May 20, 2019

SHOWBUZZDAILY Series Finale Review: “Game of Thrones”


There was never a real-life game of thrones behind the scenes at GAME OF THRONES, and perhaps there should have been.  After six brilliant years adapting George R. R. Martin’s novels to television, series creators David Benioff and D.B. Weiss found themselves out of books and without a clear path to Martin’s ending.  (Reportedly, he did give them some guidance on where the books will eventually go.)  They declared that they would finish the epic saga in just 13 more episodes split over 2 seasons, and HBO, despite doubtless wishing the massive hit would continue, supported them.  The result was a patchwork of some dazzling sequences but also misshapen pacing, bungled character arcs and entire sections of story that went unresolved.  It’s instructive to compare the landing of Thrones with Veep, where after several seasons series creator Armando Iannucci passed his torch onto David Mandel, who triumphantly ended the series last week.

To be sure, while Game of Thrones didn’t conclude as well as its first seasons led viewers to hope, it was never less than compulsively watchable, and even at its most annoying, it was leagues ahead of the true finale failures whose trophy belongs, perhaps eternally, to Lost.  That was true of the finale as well, written and directed by Benioff and Weiss, which provided some satisfying closure, but was also lacking in depth and genuine surprise.

The finale separated neatly into halves.  The first dealt with the immediate aftermath of last week’s epic episode, in which Danaerys Targaryen (Emilia Clarke) definitively switched from Breaker of Chains to Queen of Ashes, via her spectacular but horrifying dragon roasting of just about all of King’s Landing, after the town’s troops had already surrendered.  The ensuing scenes made it clear that Dany was well on her way to becoming a true tyrant in the guise of a freedom fighter, and after a sort of shaming pep talk from the imprisoned Tyrion Lannister (Peter Dinklage), Dany’s erstwhile lover Jon Snow (Kit Harington) reluctantly stabbed her in the heart, prompting Dany’s beloved Drago to demonstrate his grief, and possibly some political commentary, by melting the Iron Throne itself to goo.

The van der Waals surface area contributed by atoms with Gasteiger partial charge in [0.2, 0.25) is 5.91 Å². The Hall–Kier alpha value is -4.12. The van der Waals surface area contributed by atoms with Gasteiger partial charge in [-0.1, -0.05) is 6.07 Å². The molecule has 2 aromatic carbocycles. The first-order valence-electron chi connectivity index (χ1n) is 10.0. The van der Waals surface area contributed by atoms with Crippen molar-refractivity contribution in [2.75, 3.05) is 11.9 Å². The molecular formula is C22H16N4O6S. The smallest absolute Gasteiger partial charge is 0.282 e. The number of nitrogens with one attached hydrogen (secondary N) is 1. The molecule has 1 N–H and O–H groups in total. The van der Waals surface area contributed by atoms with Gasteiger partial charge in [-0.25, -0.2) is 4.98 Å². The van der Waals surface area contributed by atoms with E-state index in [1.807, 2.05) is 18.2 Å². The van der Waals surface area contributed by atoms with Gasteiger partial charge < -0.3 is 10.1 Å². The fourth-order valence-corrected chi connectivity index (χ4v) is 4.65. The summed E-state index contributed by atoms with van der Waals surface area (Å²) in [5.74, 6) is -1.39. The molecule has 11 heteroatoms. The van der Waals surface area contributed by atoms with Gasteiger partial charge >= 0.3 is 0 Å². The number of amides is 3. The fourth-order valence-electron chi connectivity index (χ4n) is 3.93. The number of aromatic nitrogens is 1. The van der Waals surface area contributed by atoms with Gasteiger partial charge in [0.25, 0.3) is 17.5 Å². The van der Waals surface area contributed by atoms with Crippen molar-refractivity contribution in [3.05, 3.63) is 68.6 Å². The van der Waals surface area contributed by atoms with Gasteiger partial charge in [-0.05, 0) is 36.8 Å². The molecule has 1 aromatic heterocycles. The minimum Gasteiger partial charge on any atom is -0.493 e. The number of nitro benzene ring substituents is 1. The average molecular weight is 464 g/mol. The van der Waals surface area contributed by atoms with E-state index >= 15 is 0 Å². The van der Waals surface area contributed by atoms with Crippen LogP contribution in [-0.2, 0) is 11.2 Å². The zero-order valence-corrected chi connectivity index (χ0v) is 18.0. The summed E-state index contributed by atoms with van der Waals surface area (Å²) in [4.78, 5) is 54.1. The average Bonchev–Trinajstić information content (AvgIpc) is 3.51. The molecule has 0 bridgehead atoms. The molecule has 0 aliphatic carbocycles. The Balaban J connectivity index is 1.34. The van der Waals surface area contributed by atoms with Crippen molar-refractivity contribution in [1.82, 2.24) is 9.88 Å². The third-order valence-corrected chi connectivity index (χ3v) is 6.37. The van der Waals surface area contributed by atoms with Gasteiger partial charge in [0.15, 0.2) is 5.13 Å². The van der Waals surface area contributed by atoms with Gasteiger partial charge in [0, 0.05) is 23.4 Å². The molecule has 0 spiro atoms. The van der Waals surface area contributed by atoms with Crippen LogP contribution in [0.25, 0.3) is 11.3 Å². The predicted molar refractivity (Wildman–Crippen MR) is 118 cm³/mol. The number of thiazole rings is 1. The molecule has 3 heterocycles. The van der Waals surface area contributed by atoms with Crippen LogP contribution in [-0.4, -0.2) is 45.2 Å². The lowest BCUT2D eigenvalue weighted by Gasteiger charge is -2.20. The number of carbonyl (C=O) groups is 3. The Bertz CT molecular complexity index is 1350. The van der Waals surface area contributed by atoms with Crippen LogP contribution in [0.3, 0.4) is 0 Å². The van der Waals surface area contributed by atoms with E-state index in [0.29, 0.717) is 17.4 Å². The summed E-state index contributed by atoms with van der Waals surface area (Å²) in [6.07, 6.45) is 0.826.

The second half, set several weeks later, worked out the future of Westeros in a remarkably straightforward way.  After a lengthy meeting of the heads of the kingdom’s houses (it felt like a royal board meeting), Tyrion convinced them to select Bran Stark (Isaac Hempstead Wright) as the new monarch–but of only six kingdoms, since Sansa (Sophie Turner) declared the independence of Winterfell, which everyone accepted immediately.  Jon was banished to the North (once again), Bran insisted on Tyrion as his Hand, and Arya (Maisie Williams) went off on a ship to explore the unknown west.

Just about all of these developments had been widely predicted, and it certainly felt right to see Sansa crowned Queen of the North, Jon with the wildings (and Ghost!) past the Wall, and Tyrion leading debates on naval appropriations and brothels.  The cast, as always, delivered, and Dinklage in particular made the most of his opportunity to be the leading character of the finale.  But because Benioff and Weiss had never really developed the seer version of Bran as a character, his appointment as King seemed like a contrivance, and other characters were given the briefest of farewells.  The show never returned to the magical part of the saga, with no explanation offered of the Night King or hint that some version of the undead might still exist.  Despite all the deaths and dense plotting, things wound up with a predictability that was a bit dull.

Game of Thrones was a genuine television event–perhaps the last on its scale that we’ll ever see, in term of ratings–but rushed as it was in the end, it didn’t live up to its potential to be one of the all-time best.  It provided an enormous amount of pleasure and also some disappointment, and many fans will always wonder if missed its own opportunity to sit upon TV’s Iron Throne.

About the Author

Mitch Salem
MITCH SALEM has worked on the business side of the entertainment industry for 20 years, as a senior business affairs executive and attorney for such companies as NBC, ABC, USA, Syfy, Bravo, and BermanBraun Productions, and before that, at the NY law firm of Weil, Gotshal & Manges. During all that, he has more or less constantly been going to the movies and watching TV, and writing about both since the 1980s. His film reviews also currently appear on and In addition, he is co-writer of an episode of the television series "Felicity."